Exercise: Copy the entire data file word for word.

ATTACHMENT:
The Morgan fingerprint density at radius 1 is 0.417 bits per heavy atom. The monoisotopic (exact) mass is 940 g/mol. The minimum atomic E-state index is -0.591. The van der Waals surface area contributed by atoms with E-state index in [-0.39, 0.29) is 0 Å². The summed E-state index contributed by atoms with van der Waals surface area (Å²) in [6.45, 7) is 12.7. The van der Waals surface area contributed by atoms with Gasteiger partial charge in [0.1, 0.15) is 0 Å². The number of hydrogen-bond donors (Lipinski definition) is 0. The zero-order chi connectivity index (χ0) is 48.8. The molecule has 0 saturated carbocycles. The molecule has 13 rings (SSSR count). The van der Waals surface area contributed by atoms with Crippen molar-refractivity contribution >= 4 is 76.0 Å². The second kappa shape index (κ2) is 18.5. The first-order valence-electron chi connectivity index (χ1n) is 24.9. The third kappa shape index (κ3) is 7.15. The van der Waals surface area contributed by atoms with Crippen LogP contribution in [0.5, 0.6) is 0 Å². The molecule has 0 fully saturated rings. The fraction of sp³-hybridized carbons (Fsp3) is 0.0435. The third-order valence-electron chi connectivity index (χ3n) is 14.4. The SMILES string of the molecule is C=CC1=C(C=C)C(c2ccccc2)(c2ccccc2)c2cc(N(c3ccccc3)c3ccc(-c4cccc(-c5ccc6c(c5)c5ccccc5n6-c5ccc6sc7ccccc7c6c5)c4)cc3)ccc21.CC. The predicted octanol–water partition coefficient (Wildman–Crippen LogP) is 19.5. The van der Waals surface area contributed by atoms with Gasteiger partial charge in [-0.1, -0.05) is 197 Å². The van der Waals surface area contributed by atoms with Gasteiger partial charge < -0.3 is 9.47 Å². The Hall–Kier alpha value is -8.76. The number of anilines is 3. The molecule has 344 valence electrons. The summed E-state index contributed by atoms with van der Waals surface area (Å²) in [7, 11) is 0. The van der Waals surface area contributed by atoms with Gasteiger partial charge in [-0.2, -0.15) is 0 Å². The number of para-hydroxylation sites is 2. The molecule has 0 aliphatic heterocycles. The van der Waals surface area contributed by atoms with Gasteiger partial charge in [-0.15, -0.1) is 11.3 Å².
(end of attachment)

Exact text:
The Morgan fingerprint density at radius 1 is 0.417 bits per heavy atom. The monoisotopic (exact) mass is 940 g/mol. The minimum atomic E-state index is -0.591. The van der Waals surface area contributed by atoms with E-state index in [-0.39, 0.29) is 0 Å². The summed E-state index contributed by atoms with van der Waals surface area (Å²) in [6.45, 7) is 12.7. The van der Waals surface area contributed by atoms with Gasteiger partial charge in [0.1, 0.15) is 0 Å². The number of hydrogen-bond donors (Lipinski definition) is 0. The zero-order chi connectivity index (χ0) is 48.8. The molecule has 0 saturated carbocycles. The molecule has 13 rings (SSSR count). The van der Waals surface area contributed by atoms with Crippen molar-refractivity contribution >= 4 is 76.0 Å². The second kappa shape index (κ2) is 18.5. The first-order valence-electron chi connectivity index (χ1n) is 24.9. The third kappa shape index (κ3) is 7.15. The van der Waals surface area contributed by atoms with Crippen LogP contribution in [0.5, 0.6) is 0 Å². The molecule has 0 fully saturated rings. The fraction of sp³-hybridized carbons (Fsp3) is 0.0435. The third-order valence-electron chi connectivity index (χ3n) is 14.4. The SMILES string of the molecule is C=CC1=C(C=C)C(c2ccccc2)(c2ccccc2)c2cc(N(c3ccccc3)c3ccc(-c4cccc(-c5ccc6c(c5)c5ccccc5n6-c5ccc6sc7ccccc7c6c5)c4)cc3)ccc21.CC. The predicted octanol–water partition coefficient (Wildman–Crippen LogP) is 19.5. The van der Waals surface area contributed by atoms with Gasteiger partial charge in [-0.1, -0.05) is 197 Å². The van der Waals surface area contributed by atoms with Gasteiger partial charge < -0.3 is 9.47 Å². The Hall–Kier alpha value is -8.76. The number of anilines is 3. The molecule has 344 valence electrons. The summed E-state index contributed by atoms with van der Waals surface area (Å²) in [7, 11) is 0. The van der Waals surface area contributed by atoms with Gasteiger partial charge in [-0.2, -0.15) is 0 Å². The number of para-hydroxylation sites is 2. The molecule has 0 aliphatic heterocycles. The van der Waals surface area contributed by atoms with Gasteiger partial charge in [-0.15, -0.1) is 11.3 Å².